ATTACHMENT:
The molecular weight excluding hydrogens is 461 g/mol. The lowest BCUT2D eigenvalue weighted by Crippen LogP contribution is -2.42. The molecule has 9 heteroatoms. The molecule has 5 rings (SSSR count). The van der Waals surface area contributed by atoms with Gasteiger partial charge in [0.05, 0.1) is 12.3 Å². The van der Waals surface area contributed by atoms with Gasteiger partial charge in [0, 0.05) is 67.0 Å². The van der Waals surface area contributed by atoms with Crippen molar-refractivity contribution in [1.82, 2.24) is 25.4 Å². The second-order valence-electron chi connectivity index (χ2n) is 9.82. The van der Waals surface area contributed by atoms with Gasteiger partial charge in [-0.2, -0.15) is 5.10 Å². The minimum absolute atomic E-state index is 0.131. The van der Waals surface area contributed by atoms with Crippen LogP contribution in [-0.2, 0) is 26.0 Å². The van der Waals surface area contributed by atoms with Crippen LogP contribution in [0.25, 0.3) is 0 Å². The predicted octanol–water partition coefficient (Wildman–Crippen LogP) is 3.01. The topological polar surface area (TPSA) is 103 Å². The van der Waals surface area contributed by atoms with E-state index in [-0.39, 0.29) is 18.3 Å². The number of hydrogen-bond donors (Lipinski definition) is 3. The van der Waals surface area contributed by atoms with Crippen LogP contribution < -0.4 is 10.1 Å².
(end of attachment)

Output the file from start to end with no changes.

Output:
The molecular weight excluding hydrogens is 461 g/mol. The lowest BCUT2D eigenvalue weighted by Crippen LogP contribution is -2.42. The molecule has 9 heteroatoms. The molecule has 5 rings (SSSR count). The van der Waals surface area contributed by atoms with Gasteiger partial charge in [0.05, 0.1) is 12.3 Å². The van der Waals surface area contributed by atoms with Gasteiger partial charge in [0, 0.05) is 67.0 Å². The van der Waals surface area contributed by atoms with Crippen molar-refractivity contribution in [1.82, 2.24) is 25.4 Å². The second-order valence-electron chi connectivity index (χ2n) is 9.82. The van der Waals surface area contributed by atoms with Gasteiger partial charge in [-0.2, -0.15) is 5.10 Å². The minimum absolute atomic E-state index is 0.131. The van der Waals surface area contributed by atoms with Crippen LogP contribution in [-0.2, 0) is 26.0 Å². The van der Waals surface area contributed by atoms with Crippen LogP contribution in [0.25, 0.3) is 0 Å². The predicted octanol–water partition coefficient (Wildman–Crippen LogP) is 3.01. The topological polar surface area (TPSA) is 103 Å². The van der Waals surface area contributed by atoms with E-state index in [-0.39, 0.29) is 18.3 Å². The number of hydrogen-bond donors (Lipinski definition) is 3. The van der Waals surface area contributed by atoms with Crippen LogP contribution < -0.4 is 10.1 Å².